France ‘civil war’ fears as 45k police scrambled – nation faces all-out anarchy

France: Man calmly eats sandwich as rioters and police clash

France has boosted the number of police on its streets to 45,000 this evening as it braced for more rioting – with one commentator claiming the country was sliding into full-blown “civil war”.

French President Emmanuel Macron urged parents Friday to keep teenagers at home and blamed social media for fuelling unrest which has spread dramatically across the country after the fatal police shooting of a 17-year-old driver.

With hundreds already arrested, Macron held off on declaring a state of emergency, an option which was used in similar circumstances in 2005.

Instead, the government has increased by another 5,000 officers for Friday night, increasing the number to 45,000 overall, interior minister Gerald Darmanin said.

With dramatic footage of widespread disorder circulating on Twitter, right-wing Dutch commentator Eva Vlaardingerbroek tweeted: “It seems like France might have actually entered into the first stages of a civil war as a result of mass migration.

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Mr Darmanin said police made 917 arrests on Thursday alone and noted their young age – 17 on average. He said more than 300 police officers and firefighters have been injured.

He also ordered a nationwide night time shutdown of all public buses and trams, which were among the targets of three consecutive nights of urban unrest.

And he said that in a meeting with social networks, he had delivered a warning that they can’t allow themselves to be used as channels for calls to violence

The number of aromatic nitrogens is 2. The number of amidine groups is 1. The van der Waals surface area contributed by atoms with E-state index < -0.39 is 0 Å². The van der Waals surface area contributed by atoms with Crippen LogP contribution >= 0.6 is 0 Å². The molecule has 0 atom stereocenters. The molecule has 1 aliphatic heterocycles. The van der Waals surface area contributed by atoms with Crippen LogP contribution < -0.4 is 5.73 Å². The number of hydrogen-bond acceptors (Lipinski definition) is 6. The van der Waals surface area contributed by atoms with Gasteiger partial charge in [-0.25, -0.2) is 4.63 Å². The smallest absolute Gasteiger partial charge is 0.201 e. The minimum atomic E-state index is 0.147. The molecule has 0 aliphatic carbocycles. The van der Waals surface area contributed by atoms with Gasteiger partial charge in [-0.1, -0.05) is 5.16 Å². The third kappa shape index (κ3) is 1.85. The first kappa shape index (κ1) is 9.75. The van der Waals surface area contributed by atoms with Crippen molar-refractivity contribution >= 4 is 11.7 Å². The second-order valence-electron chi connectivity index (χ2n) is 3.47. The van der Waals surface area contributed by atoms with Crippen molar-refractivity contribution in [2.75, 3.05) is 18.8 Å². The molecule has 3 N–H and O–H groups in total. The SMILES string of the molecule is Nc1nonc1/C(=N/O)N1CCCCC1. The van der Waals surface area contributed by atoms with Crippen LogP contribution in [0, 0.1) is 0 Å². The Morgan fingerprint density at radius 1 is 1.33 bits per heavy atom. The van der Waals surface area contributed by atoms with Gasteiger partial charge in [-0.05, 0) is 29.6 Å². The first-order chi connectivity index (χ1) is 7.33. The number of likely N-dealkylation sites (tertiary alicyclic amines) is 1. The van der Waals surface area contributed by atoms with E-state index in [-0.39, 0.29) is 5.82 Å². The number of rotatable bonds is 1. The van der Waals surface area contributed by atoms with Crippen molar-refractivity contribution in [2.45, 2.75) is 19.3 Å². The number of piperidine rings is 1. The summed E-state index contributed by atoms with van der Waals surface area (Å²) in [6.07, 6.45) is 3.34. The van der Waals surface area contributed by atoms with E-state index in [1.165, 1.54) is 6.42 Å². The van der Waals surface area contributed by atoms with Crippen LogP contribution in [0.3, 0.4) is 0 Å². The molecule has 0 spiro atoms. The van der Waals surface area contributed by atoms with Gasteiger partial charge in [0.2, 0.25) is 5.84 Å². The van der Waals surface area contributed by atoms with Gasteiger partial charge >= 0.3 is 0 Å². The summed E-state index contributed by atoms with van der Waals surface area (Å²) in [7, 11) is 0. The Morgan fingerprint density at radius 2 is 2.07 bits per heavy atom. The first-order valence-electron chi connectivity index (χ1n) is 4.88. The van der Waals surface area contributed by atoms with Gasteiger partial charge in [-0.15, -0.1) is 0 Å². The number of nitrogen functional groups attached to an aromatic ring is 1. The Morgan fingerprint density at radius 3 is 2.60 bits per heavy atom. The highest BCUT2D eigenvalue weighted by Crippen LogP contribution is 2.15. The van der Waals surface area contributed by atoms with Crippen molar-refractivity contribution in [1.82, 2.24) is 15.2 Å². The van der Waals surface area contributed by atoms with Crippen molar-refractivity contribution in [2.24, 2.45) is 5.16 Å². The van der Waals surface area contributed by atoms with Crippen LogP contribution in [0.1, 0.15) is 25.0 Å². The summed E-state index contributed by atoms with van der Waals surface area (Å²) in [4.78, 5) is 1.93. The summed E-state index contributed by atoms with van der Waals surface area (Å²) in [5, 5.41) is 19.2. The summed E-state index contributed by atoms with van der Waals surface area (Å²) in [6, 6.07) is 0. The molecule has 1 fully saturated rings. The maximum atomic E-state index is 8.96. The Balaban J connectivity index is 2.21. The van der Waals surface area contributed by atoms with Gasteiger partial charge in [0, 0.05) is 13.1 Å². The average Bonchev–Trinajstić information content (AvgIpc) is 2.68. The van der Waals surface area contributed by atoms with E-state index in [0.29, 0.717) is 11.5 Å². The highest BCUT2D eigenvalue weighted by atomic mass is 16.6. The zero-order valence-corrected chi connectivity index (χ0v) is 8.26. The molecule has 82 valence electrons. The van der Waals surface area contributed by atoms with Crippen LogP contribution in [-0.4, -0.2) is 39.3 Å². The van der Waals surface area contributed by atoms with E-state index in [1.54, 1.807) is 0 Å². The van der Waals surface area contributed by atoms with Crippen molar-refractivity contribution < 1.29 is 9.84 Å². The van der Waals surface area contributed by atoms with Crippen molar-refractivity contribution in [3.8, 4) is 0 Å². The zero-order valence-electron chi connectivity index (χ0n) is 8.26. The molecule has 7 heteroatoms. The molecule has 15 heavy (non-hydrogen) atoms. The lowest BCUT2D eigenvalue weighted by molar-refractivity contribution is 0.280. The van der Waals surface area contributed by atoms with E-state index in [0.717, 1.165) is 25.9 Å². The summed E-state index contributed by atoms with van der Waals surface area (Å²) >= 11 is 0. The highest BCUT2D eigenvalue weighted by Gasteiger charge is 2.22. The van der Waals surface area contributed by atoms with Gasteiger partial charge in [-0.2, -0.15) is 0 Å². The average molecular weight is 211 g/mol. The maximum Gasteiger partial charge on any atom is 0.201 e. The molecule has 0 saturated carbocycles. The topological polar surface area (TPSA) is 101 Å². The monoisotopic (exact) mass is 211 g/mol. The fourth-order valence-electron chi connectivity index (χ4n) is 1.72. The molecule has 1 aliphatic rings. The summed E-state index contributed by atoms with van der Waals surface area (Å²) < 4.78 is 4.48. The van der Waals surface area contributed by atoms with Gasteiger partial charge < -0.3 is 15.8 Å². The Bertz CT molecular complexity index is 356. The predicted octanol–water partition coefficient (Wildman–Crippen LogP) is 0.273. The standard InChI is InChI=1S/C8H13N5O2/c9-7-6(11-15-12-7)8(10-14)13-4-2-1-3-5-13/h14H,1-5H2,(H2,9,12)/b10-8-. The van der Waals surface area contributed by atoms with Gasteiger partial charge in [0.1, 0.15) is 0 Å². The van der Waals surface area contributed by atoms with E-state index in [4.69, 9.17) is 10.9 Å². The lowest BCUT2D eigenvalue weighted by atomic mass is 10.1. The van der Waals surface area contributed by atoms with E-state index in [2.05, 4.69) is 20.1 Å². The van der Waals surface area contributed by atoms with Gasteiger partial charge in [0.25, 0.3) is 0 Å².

“They were very cooperative. We’ll see tonight if they really are. We are going to give them as much information as possible” so that, in return, French authorities get the identities of people who incite violence, the minister explained.

He warned: “We will pursue every person who uses these social networks to commit violent acts.

“And we will take all necessary measures if we become aware that social networks, whoever they are, don’t respect the law.”

Macron also pointed the finger at social media platforms which have relayed dramatic images of cars and buildings being torched and other acts of violence.

Singling out Snapchat and TikTok by name, he said the platforms were being used to organise unrest and serving as conduits for copycat violence.

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Macron said his government would work with technology companies to establish procedures for “the removal of the most sensitive content.”

Without specifying which content he had in mind he added: “I expect a spirit of responsibility from these platforms.”

Snapchat spokesperson Rachel Racusen said the company has increased its moderation since Tuesday to detect and act on content related to the rioting in France.

She added: “Violence has devastating consequences, and we have zero tolerance for content that promotes or incites hatred or violent behavior on any part of Snapchat.”

The police shooting of the 17-year-old, who has only been identified by his first name, Nahel, was captured on video.

Since his death, rioters have erected barricades, lit fires and shot fireworks at police, who responded with tear gas, water cannons and stun grenades.

The shooting, in the Parisian suburb of Nanterre, has shocked France and stirred up ltensions between police and young people in housing projects and disadvantaged neighborhoods.

Macron said a third of the individuals arrested Thursday night were “young people, sometimes very young,” declaring that “it’s the parents’ responsibility” to keep their children at home.

He continued: “We sometimes have the feeling that some of them are living out, in the streets, the video games that have intoxicated them.”

Mr Macron is scheduled to travel to Germany for a state visit in the next few days.

Speaking today German government spokesman Steffen Hebestreit admitted: “Of course we view what is happening in France at the moment with some concern.

However, he stressed there was no indication so far that Mr Macron intended to cancel his trip.

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